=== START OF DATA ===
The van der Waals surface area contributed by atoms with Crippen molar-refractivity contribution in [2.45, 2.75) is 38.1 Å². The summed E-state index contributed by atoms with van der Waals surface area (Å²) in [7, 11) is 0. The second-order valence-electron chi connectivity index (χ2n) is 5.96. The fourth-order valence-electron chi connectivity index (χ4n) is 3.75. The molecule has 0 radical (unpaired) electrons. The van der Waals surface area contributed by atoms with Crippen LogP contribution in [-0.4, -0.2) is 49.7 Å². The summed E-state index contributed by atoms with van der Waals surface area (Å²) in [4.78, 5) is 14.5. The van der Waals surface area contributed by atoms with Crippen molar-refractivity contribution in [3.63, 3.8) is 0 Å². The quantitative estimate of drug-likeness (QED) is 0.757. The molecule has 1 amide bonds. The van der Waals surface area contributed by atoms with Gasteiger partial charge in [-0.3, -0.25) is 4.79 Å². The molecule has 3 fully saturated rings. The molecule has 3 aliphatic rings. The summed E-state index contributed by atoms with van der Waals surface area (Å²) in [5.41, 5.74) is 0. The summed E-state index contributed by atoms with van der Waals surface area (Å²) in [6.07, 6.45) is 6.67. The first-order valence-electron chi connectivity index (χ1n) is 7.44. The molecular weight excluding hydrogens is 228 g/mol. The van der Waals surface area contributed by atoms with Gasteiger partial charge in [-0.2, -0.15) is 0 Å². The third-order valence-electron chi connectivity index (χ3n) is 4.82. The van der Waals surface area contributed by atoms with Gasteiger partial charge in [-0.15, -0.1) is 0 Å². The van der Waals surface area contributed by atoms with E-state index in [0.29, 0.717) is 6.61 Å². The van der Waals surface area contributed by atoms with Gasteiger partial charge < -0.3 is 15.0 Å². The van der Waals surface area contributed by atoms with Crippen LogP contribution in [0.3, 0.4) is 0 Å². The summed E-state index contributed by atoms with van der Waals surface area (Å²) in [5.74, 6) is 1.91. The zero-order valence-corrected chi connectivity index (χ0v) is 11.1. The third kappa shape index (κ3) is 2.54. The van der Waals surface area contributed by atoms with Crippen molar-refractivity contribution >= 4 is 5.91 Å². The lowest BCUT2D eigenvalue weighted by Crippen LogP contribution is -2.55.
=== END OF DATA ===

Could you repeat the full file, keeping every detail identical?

The van der Waals surface area contributed by atoms with Crippen molar-refractivity contribution in [2.45, 2.75) is 38.1 Å². The summed E-state index contributed by atoms with van der Waals surface area (Å²) in [7, 11) is 0. The second-order valence-electron chi connectivity index (χ2n) is 5.96. The fourth-order valence-electron chi connectivity index (χ4n) is 3.75. The molecule has 0 radical (unpaired) electrons. The van der Waals surface area contributed by atoms with Crippen LogP contribution in [-0.4, -0.2) is 49.7 Å². The summed E-state index contributed by atoms with van der Waals surface area (Å²) in [4.78, 5) is 14.5. The van der Waals surface area contributed by atoms with Crippen molar-refractivity contribution in [3.63, 3.8) is 0 Å². The quantitative estimate of drug-likeness (QED) is 0.757. The molecule has 1 amide bonds. The van der Waals surface area contributed by atoms with Gasteiger partial charge in [-0.3, -0.25) is 4.79 Å². The molecule has 3 fully saturated rings. The molecule has 3 aliphatic rings. The summed E-state index contributed by atoms with van der Waals surface area (Å²) in [5.41, 5.74) is 0. The summed E-state index contributed by atoms with van der Waals surface area (Å²) in [6.07, 6.45) is 6.67. The first-order valence-electron chi connectivity index (χ1n) is 7.44. The molecular weight excluding hydrogens is 228 g/mol. The van der Waals surface area contributed by atoms with Gasteiger partial charge in [-0.2, -0.15) is 0 Å². The third-order valence-electron chi connectivity index (χ3n) is 4.82. The van der Waals surface area contributed by atoms with Gasteiger partial charge in [-0.15, -0.1) is 0 Å². The van der Waals surface area contributed by atoms with E-state index in [0.29, 0.717) is 6.61 Å². The van der Waals surface area contributed by atoms with Gasteiger partial charge < -0.3 is 15.0 Å². The van der Waals surface area contributed by atoms with Crippen LogP contribution in [0.3, 0.4) is 0 Å². The summed E-state index contributed by atoms with van der Waals surface area (Å²) in [5.74, 6) is 1.91. The zero-order valence-corrected chi connectivity index (χ0v) is 11.1. The third kappa shape index (κ3) is 2.54. The van der Waals surface area contributed by atoms with Crippen molar-refractivity contribution >= 4 is 5.91 Å². The lowest BCUT2D eigenvalue weighted by Crippen LogP contribution is -2.55.